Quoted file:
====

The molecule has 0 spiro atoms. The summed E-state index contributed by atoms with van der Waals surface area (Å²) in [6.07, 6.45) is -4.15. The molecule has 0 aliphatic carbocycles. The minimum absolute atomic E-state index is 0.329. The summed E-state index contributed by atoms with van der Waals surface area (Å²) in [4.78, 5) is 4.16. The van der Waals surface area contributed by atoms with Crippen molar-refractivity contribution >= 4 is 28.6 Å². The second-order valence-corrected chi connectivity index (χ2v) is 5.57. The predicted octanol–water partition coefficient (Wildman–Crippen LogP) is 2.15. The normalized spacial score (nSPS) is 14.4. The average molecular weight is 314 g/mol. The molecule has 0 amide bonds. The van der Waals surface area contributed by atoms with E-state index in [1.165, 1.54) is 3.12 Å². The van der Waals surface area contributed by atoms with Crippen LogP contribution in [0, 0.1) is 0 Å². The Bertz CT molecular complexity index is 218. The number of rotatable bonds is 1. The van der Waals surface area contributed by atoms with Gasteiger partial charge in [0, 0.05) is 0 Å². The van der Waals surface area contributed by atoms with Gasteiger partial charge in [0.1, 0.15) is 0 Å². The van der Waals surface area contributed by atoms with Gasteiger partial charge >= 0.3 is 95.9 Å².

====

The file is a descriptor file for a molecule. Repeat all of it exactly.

The molecule has 0 spiro atoms. The summed E-state index contributed by atoms with van der Waals surface area (Å²) in [6.07, 6.45) is -4.15. The molecule has 0 aliphatic carbocycles. The minimum absolute atomic E-state index is 0.329. The summed E-state index contributed by atoms with van der Waals surface area (Å²) in [4.78, 5) is 4.16. The van der Waals surface area contributed by atoms with Crippen molar-refractivity contribution >= 4 is 28.6 Å². The second-order valence-corrected chi connectivity index (χ2v) is 5.57. The predicted octanol–water partition coefficient (Wildman–Crippen LogP) is 2.15. The normalized spacial score (nSPS) is 14.4. The average molecular weight is 314 g/mol. The molecule has 0 amide bonds. The van der Waals surface area contributed by atoms with E-state index in [1.165, 1.54) is 3.12 Å². The van der Waals surface area contributed by atoms with Crippen LogP contribution in [0, 0.1) is 0 Å². The Bertz CT molecular complexity index is 218. The number of rotatable bonds is 1. The van der Waals surface area contributed by atoms with Gasteiger partial charge in [0, 0.05) is 0 Å². The van der Waals surface area contributed by atoms with Gasteiger partial charge in [0.1, 0.15) is 0 Å². The van der Waals surface area contributed by atoms with Gasteiger partial charge >= 0.3 is 95.9 Å².